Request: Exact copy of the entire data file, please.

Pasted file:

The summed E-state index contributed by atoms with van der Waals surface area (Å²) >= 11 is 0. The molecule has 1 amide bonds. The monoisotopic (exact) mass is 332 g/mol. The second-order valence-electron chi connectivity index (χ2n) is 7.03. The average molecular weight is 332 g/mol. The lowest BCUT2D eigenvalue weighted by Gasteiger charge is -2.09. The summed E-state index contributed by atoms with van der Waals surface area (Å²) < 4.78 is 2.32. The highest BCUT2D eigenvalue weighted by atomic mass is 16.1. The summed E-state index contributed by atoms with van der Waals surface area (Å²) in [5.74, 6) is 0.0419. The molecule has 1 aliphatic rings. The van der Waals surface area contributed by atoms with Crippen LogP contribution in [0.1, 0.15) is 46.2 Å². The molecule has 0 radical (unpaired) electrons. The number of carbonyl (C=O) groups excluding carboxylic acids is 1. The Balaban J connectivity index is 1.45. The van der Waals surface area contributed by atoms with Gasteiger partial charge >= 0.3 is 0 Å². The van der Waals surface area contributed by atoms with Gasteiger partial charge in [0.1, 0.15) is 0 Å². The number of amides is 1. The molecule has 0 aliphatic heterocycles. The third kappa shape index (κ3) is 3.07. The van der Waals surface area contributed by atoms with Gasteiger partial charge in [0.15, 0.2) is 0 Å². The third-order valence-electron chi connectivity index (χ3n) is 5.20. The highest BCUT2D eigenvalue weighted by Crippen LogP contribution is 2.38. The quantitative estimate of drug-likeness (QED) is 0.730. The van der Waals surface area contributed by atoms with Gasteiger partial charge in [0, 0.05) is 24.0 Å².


The summed E-state index contributed by atoms with van der Waals surface area (Å²) >= 11 is 0. The molecule has 1 amide bonds. The monoisotopic (exact) mass is 332 g/mol. The second-order valence-electron chi connectivity index (χ2n) is 7.03. The average molecular weight is 332 g/mol. The lowest BCUT2D eigenvalue weighted by Gasteiger charge is -2.09. The summed E-state index contributed by atoms with van der Waals surface area (Å²) < 4.78 is 2.32. The highest BCUT2D eigenvalue weighted by atomic mass is 16.1. The summed E-state index contributed by atoms with van der Waals surface area (Å²) in [5.74, 6) is 0.0419. The molecule has 1 aliphatic rings. The van der Waals surface area contributed by atoms with Crippen LogP contribution in [0.1, 0.15) is 46.2 Å². The molecule has 0 radical (unpaired) electrons. The number of carbonyl (C=O) groups excluding carboxylic acids is 1. The Balaban J connectivity index is 1.45. The van der Waals surface area contributed by atoms with Gasteiger partial charge >= 0.3 is 0 Å². The van der Waals surface area contributed by atoms with Gasteiger partial charge in [0.1, 0.15) is 0 Å². The number of amides is 1. The molecule has 0 aliphatic heterocycles. The third kappa shape index (κ3) is 3.07. The van der Waals surface area contributed by atoms with Gasteiger partial charge in [0.15, 0.2) is 0 Å². The third-order valence-electron chi connectivity index (χ3n) is 5.20. The highest BCUT2D eigenvalue weighted by Crippen LogP contribution is 2.38. The quantitative estimate of drug-likeness (QED) is 0.730. The van der Waals surface area contributed by atoms with Gasteiger partial charge in [0, 0.05) is 24.0 Å².